Climate change is no longer an issue for governments to resolve alone. The private sector can play a valuable role in advising on what policies would encourage action by business, according to a new study by PwC.
The study, Business leadership on climate change and adaptation, was launched to coincide with the Global Business Day at the recent UN Climate Summit in Cancun, presents the views of a range of businesses, from major multinationals to local enterprises, on adaptation to climate change.
It was conducted in collaboration with the United Nations Framework Convention on Climate Change (UNFCCC) and supported by the World Business Council for Sustainable Development and the UK Department for International Development.
It concludes that business has an important role to play in adaptation, and that better engagement of business is needed in the policy-shaping process to harness this. The role of business is not just in preparing its own assets and operations for anticipated climate change, but also providing know how, solutions and resources to the adaptation challenge.
This ranges from climate risk assessment, to designing disaster risk management and financing vehicles, and designing and deploying new technologies.
Dr Celine Herweijer, director, PwC sustainability and climate change, said: 'For business, adaptation is not just a defensive play, to protect business as usual. It is about capitalising on new opportunities, innovations and markets. That's often the forgotten story.'
The report highlights that collaboration between governments and business is crucial to scaling up action and investment on adaptation. Richard Gledhill, head of climate change services at PwC, said:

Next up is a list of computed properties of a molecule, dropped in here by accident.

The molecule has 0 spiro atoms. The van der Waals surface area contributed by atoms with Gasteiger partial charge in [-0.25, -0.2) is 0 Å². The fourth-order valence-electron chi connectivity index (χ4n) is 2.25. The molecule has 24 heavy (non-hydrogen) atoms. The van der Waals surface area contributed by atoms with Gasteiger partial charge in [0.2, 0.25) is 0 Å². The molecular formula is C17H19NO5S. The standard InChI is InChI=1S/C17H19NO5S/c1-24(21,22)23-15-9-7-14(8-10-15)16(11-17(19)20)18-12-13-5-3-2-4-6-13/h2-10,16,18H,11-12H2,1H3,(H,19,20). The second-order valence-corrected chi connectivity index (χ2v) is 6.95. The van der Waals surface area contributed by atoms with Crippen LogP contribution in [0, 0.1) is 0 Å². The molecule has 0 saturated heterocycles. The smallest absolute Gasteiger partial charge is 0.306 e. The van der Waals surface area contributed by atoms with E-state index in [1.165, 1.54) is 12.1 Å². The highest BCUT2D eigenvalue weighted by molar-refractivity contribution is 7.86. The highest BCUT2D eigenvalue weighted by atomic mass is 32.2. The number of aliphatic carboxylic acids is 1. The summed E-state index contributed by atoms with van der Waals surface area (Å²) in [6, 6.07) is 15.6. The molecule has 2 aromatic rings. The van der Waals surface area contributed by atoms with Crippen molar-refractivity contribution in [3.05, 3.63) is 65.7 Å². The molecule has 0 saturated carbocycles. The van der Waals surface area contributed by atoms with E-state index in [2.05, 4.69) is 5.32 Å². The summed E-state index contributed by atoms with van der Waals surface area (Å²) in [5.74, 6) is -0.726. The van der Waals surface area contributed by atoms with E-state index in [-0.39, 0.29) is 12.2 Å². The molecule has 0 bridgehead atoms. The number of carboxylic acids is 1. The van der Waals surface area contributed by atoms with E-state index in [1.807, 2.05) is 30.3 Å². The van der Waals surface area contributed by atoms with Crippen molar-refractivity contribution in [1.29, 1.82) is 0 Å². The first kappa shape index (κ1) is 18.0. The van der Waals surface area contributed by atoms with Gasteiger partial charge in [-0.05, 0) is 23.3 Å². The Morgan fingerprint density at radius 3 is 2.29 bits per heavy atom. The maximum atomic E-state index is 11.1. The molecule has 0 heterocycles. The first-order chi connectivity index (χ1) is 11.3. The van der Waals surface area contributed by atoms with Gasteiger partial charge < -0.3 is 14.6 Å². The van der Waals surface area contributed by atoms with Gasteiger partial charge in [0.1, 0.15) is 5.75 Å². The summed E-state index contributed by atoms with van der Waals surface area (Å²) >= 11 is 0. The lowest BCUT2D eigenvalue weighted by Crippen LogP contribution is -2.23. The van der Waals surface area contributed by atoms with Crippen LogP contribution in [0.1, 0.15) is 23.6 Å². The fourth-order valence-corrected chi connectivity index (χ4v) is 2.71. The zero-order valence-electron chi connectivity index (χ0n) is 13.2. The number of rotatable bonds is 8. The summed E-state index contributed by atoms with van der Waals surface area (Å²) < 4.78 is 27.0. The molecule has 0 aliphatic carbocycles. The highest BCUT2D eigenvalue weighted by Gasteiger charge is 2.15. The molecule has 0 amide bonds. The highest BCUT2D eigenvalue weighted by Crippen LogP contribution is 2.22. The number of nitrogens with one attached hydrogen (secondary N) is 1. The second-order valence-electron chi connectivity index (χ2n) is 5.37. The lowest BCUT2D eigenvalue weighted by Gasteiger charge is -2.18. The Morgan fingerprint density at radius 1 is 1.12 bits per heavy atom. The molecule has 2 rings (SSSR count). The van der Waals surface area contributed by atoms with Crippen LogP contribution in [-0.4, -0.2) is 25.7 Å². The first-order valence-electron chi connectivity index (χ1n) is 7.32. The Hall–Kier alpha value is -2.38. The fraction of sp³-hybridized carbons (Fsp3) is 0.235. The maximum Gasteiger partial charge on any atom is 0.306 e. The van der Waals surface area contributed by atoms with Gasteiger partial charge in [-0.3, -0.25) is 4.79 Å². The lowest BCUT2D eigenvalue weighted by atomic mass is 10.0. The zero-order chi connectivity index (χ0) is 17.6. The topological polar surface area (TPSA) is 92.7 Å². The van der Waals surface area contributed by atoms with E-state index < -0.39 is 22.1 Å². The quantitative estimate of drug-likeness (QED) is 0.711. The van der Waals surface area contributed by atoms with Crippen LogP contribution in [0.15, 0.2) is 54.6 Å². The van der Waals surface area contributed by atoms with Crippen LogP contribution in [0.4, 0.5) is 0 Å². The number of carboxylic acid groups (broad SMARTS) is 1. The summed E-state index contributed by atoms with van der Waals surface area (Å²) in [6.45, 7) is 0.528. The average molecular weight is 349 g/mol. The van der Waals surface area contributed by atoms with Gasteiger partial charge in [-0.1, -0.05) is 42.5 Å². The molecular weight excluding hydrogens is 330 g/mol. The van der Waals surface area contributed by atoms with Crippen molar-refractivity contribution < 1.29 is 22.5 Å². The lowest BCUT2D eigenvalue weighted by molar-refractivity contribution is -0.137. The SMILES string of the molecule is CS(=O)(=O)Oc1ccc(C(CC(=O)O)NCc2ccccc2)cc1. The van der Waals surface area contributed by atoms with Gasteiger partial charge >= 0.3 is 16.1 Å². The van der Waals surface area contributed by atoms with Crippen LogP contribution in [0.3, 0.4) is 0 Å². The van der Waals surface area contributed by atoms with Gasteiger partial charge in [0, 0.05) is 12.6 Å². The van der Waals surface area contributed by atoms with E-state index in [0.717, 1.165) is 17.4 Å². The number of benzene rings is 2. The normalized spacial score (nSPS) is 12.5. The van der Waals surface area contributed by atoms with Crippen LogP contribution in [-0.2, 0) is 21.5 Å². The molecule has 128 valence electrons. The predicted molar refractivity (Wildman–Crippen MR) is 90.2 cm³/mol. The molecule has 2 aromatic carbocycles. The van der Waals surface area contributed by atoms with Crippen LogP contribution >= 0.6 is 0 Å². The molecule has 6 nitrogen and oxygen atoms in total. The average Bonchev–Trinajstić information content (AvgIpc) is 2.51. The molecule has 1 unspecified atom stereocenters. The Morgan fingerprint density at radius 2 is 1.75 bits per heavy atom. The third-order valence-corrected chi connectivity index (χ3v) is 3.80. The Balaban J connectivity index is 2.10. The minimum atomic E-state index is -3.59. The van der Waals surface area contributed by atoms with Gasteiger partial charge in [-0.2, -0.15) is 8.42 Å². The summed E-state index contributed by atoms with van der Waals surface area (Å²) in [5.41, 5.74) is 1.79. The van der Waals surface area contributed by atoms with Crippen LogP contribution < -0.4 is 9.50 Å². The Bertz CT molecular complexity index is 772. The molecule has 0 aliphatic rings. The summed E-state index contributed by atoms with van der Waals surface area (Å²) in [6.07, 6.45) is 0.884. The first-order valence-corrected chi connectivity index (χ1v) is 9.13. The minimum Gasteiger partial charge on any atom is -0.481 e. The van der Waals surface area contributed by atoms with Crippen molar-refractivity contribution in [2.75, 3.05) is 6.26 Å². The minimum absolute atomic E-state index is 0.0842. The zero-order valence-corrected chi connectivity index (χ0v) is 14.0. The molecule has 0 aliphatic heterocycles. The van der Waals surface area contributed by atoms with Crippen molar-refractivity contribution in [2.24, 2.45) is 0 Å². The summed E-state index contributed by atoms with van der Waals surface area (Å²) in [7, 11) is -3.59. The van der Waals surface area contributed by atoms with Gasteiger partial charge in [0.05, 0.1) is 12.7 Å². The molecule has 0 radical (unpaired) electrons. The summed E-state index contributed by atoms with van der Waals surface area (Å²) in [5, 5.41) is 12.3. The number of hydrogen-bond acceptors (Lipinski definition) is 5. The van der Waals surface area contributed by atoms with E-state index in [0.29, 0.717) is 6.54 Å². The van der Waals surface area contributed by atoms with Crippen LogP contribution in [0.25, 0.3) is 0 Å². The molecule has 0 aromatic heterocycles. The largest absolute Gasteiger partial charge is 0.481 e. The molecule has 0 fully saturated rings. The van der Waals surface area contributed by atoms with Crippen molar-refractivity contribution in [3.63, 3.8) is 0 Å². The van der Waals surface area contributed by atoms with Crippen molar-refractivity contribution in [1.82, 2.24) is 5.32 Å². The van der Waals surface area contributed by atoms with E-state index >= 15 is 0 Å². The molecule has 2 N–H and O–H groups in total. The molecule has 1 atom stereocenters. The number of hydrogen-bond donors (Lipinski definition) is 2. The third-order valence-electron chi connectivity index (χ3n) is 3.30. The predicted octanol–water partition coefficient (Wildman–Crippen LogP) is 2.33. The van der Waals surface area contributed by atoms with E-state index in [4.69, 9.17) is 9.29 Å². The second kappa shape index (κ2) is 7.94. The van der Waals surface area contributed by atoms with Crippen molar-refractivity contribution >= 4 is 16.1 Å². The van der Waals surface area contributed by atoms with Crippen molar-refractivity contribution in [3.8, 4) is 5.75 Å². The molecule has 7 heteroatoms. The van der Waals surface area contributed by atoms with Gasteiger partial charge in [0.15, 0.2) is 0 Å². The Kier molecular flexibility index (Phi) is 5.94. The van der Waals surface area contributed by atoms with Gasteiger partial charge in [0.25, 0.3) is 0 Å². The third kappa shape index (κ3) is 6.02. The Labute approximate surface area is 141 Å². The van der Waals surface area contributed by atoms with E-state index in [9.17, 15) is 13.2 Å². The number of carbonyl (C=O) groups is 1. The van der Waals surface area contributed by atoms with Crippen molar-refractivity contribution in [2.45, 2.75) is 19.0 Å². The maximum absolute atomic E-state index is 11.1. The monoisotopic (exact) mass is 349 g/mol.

'Traditionally, policymakers and the private sector don't just sit in different rooms, they speak different languages. The new enthusiasm that the UNFCCC and the Mexican Government hosts are showing for engaging the private sector will be good for business and good for climate. Business engagement is not a nice to have, it's a must have in the process.'
Recommendations from the report that were released in Cancun called for more business action on adaptation, better representation of business in the international process, and collaboration with governments in the development of adaptation responses. It covers five key areas:
- National planning and implementation of adaptation;
- Assessment of risks, impacts and vulnerability and knowledge sharing;
- Technology development and transfer;
- Disaster risk management and insurance;
- Financing adaptation activities.
Commenting in the report Christiana Figueres, Executive Secretary of the UNFCCC said: 'Adaptation to climate change is no longer the exclusive ambit of the public sector. Investment in adaptation makes business sense, due both to the need for companies to climate-proof their operations, as well as to the new business opportunities opening in the area of adaptation. Companies that act on this vision place themselves in the forefront of sustainable entrepreneurship.'
The report found that increased public and private action on adaptation would be central to the effectiveness of any future international framework agreement on climate change.